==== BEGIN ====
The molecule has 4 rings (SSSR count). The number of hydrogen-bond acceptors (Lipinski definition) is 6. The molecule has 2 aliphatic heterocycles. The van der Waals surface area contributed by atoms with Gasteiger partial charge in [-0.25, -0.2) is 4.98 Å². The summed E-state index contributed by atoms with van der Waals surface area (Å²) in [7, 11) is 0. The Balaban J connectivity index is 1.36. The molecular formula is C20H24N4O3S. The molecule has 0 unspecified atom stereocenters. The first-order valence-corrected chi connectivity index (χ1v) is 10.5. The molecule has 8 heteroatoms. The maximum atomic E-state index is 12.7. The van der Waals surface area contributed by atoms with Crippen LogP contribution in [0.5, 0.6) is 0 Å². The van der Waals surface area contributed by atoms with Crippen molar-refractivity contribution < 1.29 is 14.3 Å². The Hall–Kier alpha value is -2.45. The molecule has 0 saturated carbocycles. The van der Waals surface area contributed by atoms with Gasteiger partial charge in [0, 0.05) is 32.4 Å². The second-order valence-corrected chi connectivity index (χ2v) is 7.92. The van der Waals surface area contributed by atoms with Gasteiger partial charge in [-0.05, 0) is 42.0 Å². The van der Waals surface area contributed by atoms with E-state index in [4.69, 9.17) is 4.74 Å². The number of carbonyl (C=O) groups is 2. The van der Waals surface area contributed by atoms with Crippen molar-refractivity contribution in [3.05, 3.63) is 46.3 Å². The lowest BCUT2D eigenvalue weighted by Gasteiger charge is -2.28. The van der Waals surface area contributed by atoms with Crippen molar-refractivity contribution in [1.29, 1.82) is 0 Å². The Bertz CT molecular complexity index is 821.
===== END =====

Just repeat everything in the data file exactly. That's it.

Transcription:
The molecule has 4 rings (SSSR count). The number of hydrogen-bond acceptors (Lipinski definition) is 6. The molecule has 2 aliphatic heterocycles. The van der Waals surface area contributed by atoms with Gasteiger partial charge in [-0.25, -0.2) is 4.98 Å². The summed E-state index contributed by atoms with van der Waals surface area (Å²) in [7, 11) is 0. The Balaban J connectivity index is 1.36. The molecular formula is C20H24N4O3S. The molecule has 0 unspecified atom stereocenters. The first-order valence-corrected chi connectivity index (χ1v) is 10.5. The molecule has 8 heteroatoms. The maximum atomic E-state index is 12.7. The van der Waals surface area contributed by atoms with Crippen LogP contribution in [0.5, 0.6) is 0 Å². The van der Waals surface area contributed by atoms with Crippen molar-refractivity contribution < 1.29 is 14.3 Å². The Hall–Kier alpha value is -2.45. The molecule has 0 saturated carbocycles. The van der Waals surface area contributed by atoms with Gasteiger partial charge in [0, 0.05) is 32.4 Å². The second-order valence-corrected chi connectivity index (χ2v) is 7.92. The van der Waals surface area contributed by atoms with Gasteiger partial charge in [-0.05, 0) is 42.0 Å². The van der Waals surface area contributed by atoms with E-state index in [4.69, 9.17) is 4.74 Å². The number of carbonyl (C=O) groups is 2. The van der Waals surface area contributed by atoms with Crippen molar-refractivity contribution in [3.05, 3.63) is 46.3 Å². The lowest BCUT2D eigenvalue weighted by Gasteiger charge is -2.28. The van der Waals surface area contributed by atoms with Crippen molar-refractivity contribution in [1.29, 1.82) is 0 Å². The Bertz CT molecular complexity index is 821.